Long-jumping into the championship class
Long-jumping into the championship classWith a mascot like the Kangaroos, the image would be that the University of Missouri-Kansas City is awash with long-jumpers. Truth is, no track and field athlete from UMKC has ever advanced to the NCAA championships. But bad puns aside, things have changed this season … and hopes are high as freshman Deandre Free leaps his way into the collegiate elite.
The Kansas City native and Central High graduate is an automatic qualifier for the NCAA Outdoor Championships, coming up May 31 through June 3 in Durham, N.C. “I’ve seen the national championships,” says Free, “but I never would’ve thought I’d be there this soon.”
But UMKC Assistant Track Coach Chris Brown hopes Free uses that youth to his advantage. “We’re not putting any pressure on him. I’m telling him, ‘Just go in there, be technical, and do what you do, and whatever happens, happens. The big thing is, we’re there, ‘” says Brown.
Free has battled tendinitis in his knee throughout his freshman campaign but managed to qualify for nationals with relative ease. His best jump — of 26 feet, 3 inches — is nearly half a foot longer than the mark needed to automatically qualify. That length ranks him sixth in the United States, 13th in the world, and number one among people born since 1981.
But surprisingly, even with a wealth of talent, Free was not highly touted out of high school. “He was kind of a sleeper. Some of the smaller schools thought he was going big time. Some of the bigger schools passed over him,” says Brown. “And one of the reasons is that he came out of high school as a decathlete. I think a lot of people are kicking themselves right now, thinking they really should’ve gotten more excited about that guy and gone and got him.”
Brown changed Free’s focus to the triple jump and long jump, and from there, things have really taken off. Free credits much of his collegiate success to his coach’s influence. “He’s great with every jumper on this team,” Free says. “He changed technique … ironed out all the wrinkles. I have confidence in my coach that he can make me … maybe world-caliber. Coach Brown has given me a lot of confidence and a lot of motivating words.”
Brown feels Free has always had the talent — tapping into it is simply a matter of encouragement and tinkering with mechanics.
“We just made a few minor technical corrections (from high school) … and there’s still a long way to go. But more than anything else, it’s just making the kid believe he can do that kind of stuff.”
Free grabbed the spotlight in a recent warmup for nationals at the Mid-Continent Conference Outdoor Track and Field Championships at UMKC, held May 11 through 13. He took first in the long jump and triple jump, and for the first time in his collegiate career, Brown opted to let Free compete in the 400 meter dash.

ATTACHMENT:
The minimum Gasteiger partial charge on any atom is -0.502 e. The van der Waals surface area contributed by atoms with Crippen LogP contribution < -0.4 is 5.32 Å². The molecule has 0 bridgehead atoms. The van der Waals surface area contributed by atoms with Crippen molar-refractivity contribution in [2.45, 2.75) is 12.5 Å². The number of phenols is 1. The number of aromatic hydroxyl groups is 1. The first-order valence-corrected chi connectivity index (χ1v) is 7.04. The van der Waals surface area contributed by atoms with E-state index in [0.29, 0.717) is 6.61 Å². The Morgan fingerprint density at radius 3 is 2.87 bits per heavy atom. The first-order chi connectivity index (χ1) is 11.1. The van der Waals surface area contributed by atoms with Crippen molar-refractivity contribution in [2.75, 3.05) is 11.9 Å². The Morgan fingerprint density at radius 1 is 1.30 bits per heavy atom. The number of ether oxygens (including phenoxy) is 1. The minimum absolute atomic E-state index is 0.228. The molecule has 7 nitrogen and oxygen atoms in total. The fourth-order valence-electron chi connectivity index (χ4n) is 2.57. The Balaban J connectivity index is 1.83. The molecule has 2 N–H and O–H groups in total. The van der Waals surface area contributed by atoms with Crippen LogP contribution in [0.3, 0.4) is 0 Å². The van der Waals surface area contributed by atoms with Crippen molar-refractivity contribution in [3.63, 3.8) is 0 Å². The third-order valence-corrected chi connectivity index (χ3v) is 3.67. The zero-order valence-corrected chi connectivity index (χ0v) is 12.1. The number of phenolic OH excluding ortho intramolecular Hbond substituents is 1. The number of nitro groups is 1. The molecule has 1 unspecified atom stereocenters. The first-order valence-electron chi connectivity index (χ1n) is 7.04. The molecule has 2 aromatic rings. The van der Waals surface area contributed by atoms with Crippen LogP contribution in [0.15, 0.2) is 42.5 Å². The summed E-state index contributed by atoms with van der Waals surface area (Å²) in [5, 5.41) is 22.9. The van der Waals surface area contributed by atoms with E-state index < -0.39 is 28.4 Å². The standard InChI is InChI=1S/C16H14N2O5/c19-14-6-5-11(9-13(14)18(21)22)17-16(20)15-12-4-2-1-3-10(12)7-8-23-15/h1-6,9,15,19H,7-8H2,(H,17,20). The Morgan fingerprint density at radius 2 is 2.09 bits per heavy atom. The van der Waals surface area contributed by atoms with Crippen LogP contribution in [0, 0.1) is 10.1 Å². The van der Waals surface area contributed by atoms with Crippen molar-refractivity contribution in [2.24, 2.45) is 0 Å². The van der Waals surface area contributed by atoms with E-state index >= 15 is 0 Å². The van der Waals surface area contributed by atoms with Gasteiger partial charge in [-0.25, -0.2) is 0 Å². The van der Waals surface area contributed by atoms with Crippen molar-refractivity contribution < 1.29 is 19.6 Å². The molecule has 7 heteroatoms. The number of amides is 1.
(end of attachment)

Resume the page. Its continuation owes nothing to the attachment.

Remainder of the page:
“He led off for the first time and did really well. We were projected about fourth and threw him out there, and (we) wound up second. He ran it a little bit in high school, but he’s never been one of our main sprinters. If we tried it more we might discover he’s pretty fast,” Brown says.
Whatever the achievement, Free is rather soft spoken and reserved about his accomplishments — and what lies ahead at the national championships and beyond. “I just hope to jump well. My goal is to finish in the top 10,” he says. “I’m so nervous I don’t know what to think, just get there and do my event.”
Free failed to make the minimum mark earlier this year at the Texas Relays, but he hopes to build on that experience when he heads to Durham at the end of the month. “If you leave the bad things alone, they might come back and haunt you,” he says. “I think you should attack the mistakes you make so you don’t make them again…. I’m just glad a ‘Roo is gonna be (at nationals) for the first time.”
Brown says that in his early days with UMKC’s program, he took some ribbing for the Kangaroo mascot, with friends telling him the school had better have some good jumpers. “We kind of use that to our advantage and joke about it with the kids. We say, ‘You better be out-jumping a horse or a cow or whatever.'”
And Brown feels that Free should be out-jumping the competition for years to come, especially after heading to nationals in his freshman year. “As a freshman to go in there, it’s really intimidating,” says Brown. “It’s probably the most chaotic, wild situation you can imagine, and he’ll be one of only two freshmen that are even in the field.” Brown hopes to see Free finish in the top eight, get named an All-American, and pave the way for an even brighter future.
“When he goes back as a sophomore, junior, and senior, it’s going to be old hat. There’s not going to be that intimidation factor. He can relax and do his thing just like any other meet.”
Free has already qualified for the Olympic trials this year, and Brown thinks the sky is the limit. “To be doing what he’s doing at this stage in his career just projects so far into his future. Anything is possible. The ultimate goal might be to be an NCAA champion and make an Olympic team in another four years.”